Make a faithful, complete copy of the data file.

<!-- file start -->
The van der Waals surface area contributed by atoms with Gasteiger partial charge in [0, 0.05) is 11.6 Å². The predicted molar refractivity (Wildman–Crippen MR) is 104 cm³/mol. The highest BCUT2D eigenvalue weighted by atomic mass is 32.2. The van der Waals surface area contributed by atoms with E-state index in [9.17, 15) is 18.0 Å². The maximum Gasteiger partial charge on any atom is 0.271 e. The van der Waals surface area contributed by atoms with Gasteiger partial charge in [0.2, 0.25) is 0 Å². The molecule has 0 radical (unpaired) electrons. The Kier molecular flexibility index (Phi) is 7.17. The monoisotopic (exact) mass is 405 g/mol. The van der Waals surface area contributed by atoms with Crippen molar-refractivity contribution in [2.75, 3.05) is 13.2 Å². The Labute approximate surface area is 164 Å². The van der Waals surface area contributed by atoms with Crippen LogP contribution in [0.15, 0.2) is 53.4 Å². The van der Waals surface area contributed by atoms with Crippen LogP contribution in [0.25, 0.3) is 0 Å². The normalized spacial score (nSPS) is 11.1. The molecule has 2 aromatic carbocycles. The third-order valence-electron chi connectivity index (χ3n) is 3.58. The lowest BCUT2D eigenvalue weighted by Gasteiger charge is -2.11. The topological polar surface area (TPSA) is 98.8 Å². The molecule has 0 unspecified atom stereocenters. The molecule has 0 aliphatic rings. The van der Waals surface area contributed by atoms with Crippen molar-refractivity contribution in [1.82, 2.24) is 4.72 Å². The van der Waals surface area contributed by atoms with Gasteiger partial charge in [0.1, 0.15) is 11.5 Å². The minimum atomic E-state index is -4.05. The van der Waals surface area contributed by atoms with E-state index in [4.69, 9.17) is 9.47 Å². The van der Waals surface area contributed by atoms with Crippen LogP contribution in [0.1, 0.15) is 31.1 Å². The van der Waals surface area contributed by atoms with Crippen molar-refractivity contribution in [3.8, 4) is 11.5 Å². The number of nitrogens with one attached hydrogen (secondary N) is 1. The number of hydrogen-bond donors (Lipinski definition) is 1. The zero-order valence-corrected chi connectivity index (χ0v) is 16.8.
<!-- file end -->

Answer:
The van der Waals surface area contributed by atoms with Gasteiger partial charge in [0, 0.05) is 11.6 Å². The predicted molar refractivity (Wildman–Crippen MR) is 104 cm³/mol. The highest BCUT2D eigenvalue weighted by atomic mass is 32.2. The van der Waals surface area contributed by atoms with E-state index in [9.17, 15) is 18.0 Å². The maximum Gasteiger partial charge on any atom is 0.271 e. The van der Waals surface area contributed by atoms with Gasteiger partial charge in [0.2, 0.25) is 0 Å². The molecule has 0 radical (unpaired) electrons. The Kier molecular flexibility index (Phi) is 7.17. The monoisotopic (exact) mass is 405 g/mol. The van der Waals surface area contributed by atoms with Crippen molar-refractivity contribution in [2.75, 3.05) is 13.2 Å². The Labute approximate surface area is 164 Å². The van der Waals surface area contributed by atoms with Crippen LogP contribution in [0.15, 0.2) is 53.4 Å². The van der Waals surface area contributed by atoms with Crippen LogP contribution in [0.25, 0.3) is 0 Å². The normalized spacial score (nSPS) is 11.1. The molecule has 2 aromatic carbocycles. The third-order valence-electron chi connectivity index (χ3n) is 3.58. The lowest BCUT2D eigenvalue weighted by Gasteiger charge is -2.11. The topological polar surface area (TPSA) is 98.8 Å². The molecule has 0 unspecified atom stereocenters. The molecule has 0 aliphatic rings. The van der Waals surface area contributed by atoms with Crippen molar-refractivity contribution in [1.82, 2.24) is 4.72 Å². The van der Waals surface area contributed by atoms with Gasteiger partial charge in [0.1, 0.15) is 11.5 Å². The minimum atomic E-state index is -4.05. The van der Waals surface area contributed by atoms with E-state index in [4.69, 9.17) is 9.47 Å². The van der Waals surface area contributed by atoms with Crippen LogP contribution in [0.1, 0.15) is 31.1 Å². The van der Waals surface area contributed by atoms with Crippen molar-refractivity contribution in [3.8, 4) is 11.5 Å². The number of nitrogens with one attached hydrogen (secondary N) is 1. The number of hydrogen-bond donors (Lipinski definition) is 1. The zero-order valence-corrected chi connectivity index (χ0v) is 16.8.